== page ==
VMware has published a new VMware App Volumes Reference Architecture for VMware App Volumes 2.10. This is the most comprehensive paper yet and provides the needed details to answer some of the scalability questions that were floating around.
This Reference Architecture is aimed at helping customers and partners understand the App Volumes product in a production configuration, where technical planning helps deliver consistent performance and predictable scalability.
What was tested?
- Applications delivered by App Volumes provide a user experience similar to native apps, with only modest increases in vSphere and Horizon 6 VDI (View) host load.
- App Volumes introduces new storage performance characteristics and new capacity consumption patterns.
- Adjusting the number of users per AppStack and apps per AppStack can affect performance.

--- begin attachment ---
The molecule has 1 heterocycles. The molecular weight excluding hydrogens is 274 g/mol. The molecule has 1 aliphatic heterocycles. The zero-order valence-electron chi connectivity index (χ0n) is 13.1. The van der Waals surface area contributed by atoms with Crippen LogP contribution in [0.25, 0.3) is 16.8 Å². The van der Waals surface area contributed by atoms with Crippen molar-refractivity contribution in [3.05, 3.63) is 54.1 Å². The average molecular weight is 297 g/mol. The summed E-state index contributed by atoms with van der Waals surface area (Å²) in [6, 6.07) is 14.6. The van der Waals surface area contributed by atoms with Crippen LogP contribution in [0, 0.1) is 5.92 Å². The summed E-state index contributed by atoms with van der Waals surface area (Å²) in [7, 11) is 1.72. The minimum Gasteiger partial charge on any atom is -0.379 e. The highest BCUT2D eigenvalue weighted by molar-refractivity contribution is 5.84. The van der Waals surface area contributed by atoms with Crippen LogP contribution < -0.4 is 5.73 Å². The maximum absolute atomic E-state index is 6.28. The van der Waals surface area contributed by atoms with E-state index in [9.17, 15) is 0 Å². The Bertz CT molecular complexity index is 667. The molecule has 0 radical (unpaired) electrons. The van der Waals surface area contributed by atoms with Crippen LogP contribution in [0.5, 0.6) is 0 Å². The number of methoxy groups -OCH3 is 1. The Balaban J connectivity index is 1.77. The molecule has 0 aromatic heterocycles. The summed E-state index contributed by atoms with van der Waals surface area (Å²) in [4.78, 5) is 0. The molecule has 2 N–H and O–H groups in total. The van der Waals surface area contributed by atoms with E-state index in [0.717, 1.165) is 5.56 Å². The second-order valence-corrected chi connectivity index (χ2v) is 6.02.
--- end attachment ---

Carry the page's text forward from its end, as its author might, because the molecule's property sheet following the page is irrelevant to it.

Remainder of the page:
- App Volumes shows linear performance scaling from 0 to 2000 active users.
- How do native apps perform compared to applications delivered by AppStacks with regard to user experience metrics?
- Do vSphere hosts show the same resource loading with either natively installed applications or applications in App Volumes containers?
- How do storage capacity consumption and I/O compare between native application installations and applications delivered by App Volumes?
- What vSphere, App Volumes Manager, vCenter, and SQL resources are required for 2000 active users?
- Should a single AppStack be limited to 500 users, 1000 users, or 2000 users? Is there an optimal number of users or a limit?
- When does it make sense to bundle multiple apps into a single AppStack? When does it make sense to spread the number of apps over multiple AppStacks? Is there a performance difference?
Download the VMware App Volumes Reference Architecture VMware App Volumes 2.10 here: http://www.vmware.com/files/pdf/techpaper/vmware-app-volumes-reference-architecture.pdf